Although ozone pollution is dropping across many parts of the United States, western Europe and Japan, many people living in those countries still experience more than a dozen days every year in which levels of the lung irritant exceed health-based standards.
That's one conclusion from a new health assessment based on the Tropospheric Ozone Assessment Report or TOAR, an effort by the International Global Atmospheric Chemistry Project to create the world’s most comprehensive database of surface ozone observations from all available ozone monitoring stations around the globe. The paper was published today in the journal Elementa: Science of the Anthropocene.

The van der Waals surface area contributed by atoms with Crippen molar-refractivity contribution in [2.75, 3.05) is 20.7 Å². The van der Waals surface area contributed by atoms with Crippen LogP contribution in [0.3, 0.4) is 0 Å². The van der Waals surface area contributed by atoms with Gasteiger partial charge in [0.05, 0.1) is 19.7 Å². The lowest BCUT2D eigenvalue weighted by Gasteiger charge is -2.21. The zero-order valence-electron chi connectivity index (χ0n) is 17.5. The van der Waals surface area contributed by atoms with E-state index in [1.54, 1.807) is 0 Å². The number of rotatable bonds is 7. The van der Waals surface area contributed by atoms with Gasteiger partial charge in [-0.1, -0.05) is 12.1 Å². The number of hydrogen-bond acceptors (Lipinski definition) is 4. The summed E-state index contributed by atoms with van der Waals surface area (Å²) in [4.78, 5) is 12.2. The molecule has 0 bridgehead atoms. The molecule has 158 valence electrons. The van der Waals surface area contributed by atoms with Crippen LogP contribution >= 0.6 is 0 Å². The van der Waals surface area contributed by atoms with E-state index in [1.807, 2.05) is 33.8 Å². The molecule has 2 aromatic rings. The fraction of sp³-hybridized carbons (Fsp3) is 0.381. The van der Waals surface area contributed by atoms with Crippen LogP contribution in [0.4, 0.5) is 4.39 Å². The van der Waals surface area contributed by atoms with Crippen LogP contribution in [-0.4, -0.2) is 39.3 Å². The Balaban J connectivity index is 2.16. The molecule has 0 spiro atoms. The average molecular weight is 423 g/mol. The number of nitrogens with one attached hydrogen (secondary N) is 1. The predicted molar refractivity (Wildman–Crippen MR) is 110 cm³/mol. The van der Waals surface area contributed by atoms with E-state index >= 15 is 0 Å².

The international scientists who compiled and analyzed the global ozone pollution database hope it will give scientists and public health managers better insight on trends and patterns of human health exposure around the world.
“TOAR is not just a report,” said Owen Cooper, a CIRES scientist working at NOAA who chairs the TOAR Steering Committee and has been working to develop the assessment since 2014. “We created the largest database of surface ozone from hourly observations at more than 4,800 monitoring sites worldwide, and we’re making these data freely available to anyone who wants to investigate the impact of ozone on human health, vegetation, and climate.”
Read more at University of Colorado Boulder
Image: Average number of days per year (2010-2014 average) when ozone levels exceed the US health-based air quality standard of 70 parts per billion (ppb) averaged over eight hours, at non-urban and urban sites. People in parts of California, Arizona, Colorado, Texas, the Midwest and the Middle Atlantic experienced more than 15 days a year with ozone pollution readings higher than 70 ppb. (Credit: TOAR/Elementa)